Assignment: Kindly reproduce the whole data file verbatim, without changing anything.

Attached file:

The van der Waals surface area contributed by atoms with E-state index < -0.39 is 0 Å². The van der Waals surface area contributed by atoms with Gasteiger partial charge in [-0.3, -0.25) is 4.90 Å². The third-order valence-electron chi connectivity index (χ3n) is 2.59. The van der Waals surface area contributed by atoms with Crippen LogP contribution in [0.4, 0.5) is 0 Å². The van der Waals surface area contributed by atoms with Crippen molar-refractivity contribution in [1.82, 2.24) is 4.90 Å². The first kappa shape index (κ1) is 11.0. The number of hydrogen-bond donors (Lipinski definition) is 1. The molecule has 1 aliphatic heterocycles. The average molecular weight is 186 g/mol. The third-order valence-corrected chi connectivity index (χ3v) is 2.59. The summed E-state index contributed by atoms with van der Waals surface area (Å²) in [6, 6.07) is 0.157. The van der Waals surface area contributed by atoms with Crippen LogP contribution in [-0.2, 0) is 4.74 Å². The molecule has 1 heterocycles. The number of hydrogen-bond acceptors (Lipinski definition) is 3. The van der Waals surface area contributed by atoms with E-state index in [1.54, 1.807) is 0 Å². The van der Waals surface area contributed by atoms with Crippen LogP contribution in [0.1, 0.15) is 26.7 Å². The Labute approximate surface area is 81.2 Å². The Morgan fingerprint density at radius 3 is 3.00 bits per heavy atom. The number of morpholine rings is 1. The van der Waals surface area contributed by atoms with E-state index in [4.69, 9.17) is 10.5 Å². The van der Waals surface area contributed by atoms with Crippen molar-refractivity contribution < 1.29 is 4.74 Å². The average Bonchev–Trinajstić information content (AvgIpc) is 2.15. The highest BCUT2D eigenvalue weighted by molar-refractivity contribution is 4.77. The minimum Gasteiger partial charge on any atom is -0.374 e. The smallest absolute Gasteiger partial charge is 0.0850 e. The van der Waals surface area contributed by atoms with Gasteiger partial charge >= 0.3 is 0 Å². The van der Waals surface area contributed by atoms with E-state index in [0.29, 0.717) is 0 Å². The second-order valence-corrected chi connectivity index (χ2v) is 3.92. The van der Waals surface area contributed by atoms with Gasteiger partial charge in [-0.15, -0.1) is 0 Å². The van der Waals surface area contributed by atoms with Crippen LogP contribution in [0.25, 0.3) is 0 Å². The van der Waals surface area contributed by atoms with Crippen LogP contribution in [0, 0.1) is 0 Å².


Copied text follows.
The van der Waals surface area contributed by atoms with E-state index < -0.39 is 0 Å². The van der Waals surface area contributed by atoms with Gasteiger partial charge in [-0.3, -0.25) is 4.90 Å². The third-order valence-electron chi connectivity index (χ3n) is 2.59. The van der Waals surface area contributed by atoms with Crippen LogP contribution in [0.4, 0.5) is 0 Å². The van der Waals surface area contributed by atoms with Crippen molar-refractivity contribution in [1.82, 2.24) is 4.90 Å². The first kappa shape index (κ1) is 11.0. The number of hydrogen-bond donors (Lipinski definition) is 1. The molecule has 1 aliphatic heterocycles. The average molecular weight is 186 g/mol. The third-order valence-corrected chi connectivity index (χ3v) is 2.59. The summed E-state index contributed by atoms with van der Waals surface area (Å²) in [6, 6.07) is 0.157. The van der Waals surface area contributed by atoms with Crippen LogP contribution in [-0.2, 0) is 4.74 Å². The molecule has 1 heterocycles. The number of hydrogen-bond acceptors (Lipinski definition) is 3. The van der Waals surface area contributed by atoms with E-state index in [1.54, 1.807) is 0 Å². The van der Waals surface area contributed by atoms with Crippen LogP contribution in [0.1, 0.15) is 26.7 Å². The Labute approximate surface area is 81.2 Å². The Morgan fingerprint density at radius 3 is 3.00 bits per heavy atom. The number of morpholine rings is 1. The van der Waals surface area contributed by atoms with E-state index in [4.69, 9.17) is 10.5 Å². The van der Waals surface area contributed by atoms with Crippen molar-refractivity contribution < 1.29 is 4.74 Å². The average Bonchev–Trinajstić information content (AvgIpc) is 2.15. The highest BCUT2D eigenvalue weighted by molar-refractivity contribution is 4.77. The minimum Gasteiger partial charge on any atom is -0.374 e. The smallest absolute Gasteiger partial charge is 0.0850 e. The van der Waals surface area contributed by atoms with Gasteiger partial charge >= 0.3 is 0 Å². The van der Waals surface area contributed by atoms with E-state index in [0.29, 0.717) is 0 Å². The second-order valence-corrected chi connectivity index (χ2v) is 3.92. The van der Waals surface area contributed by atoms with Gasteiger partial charge in [-0.15, -0.1) is 0 Å². The van der Waals surface area contributed by atoms with Crippen LogP contribution in [0.25, 0.3) is 0 Å². The van der Waals surface area contributed by atoms with Crippen LogP contribution in [0, 0.1) is 0 Å².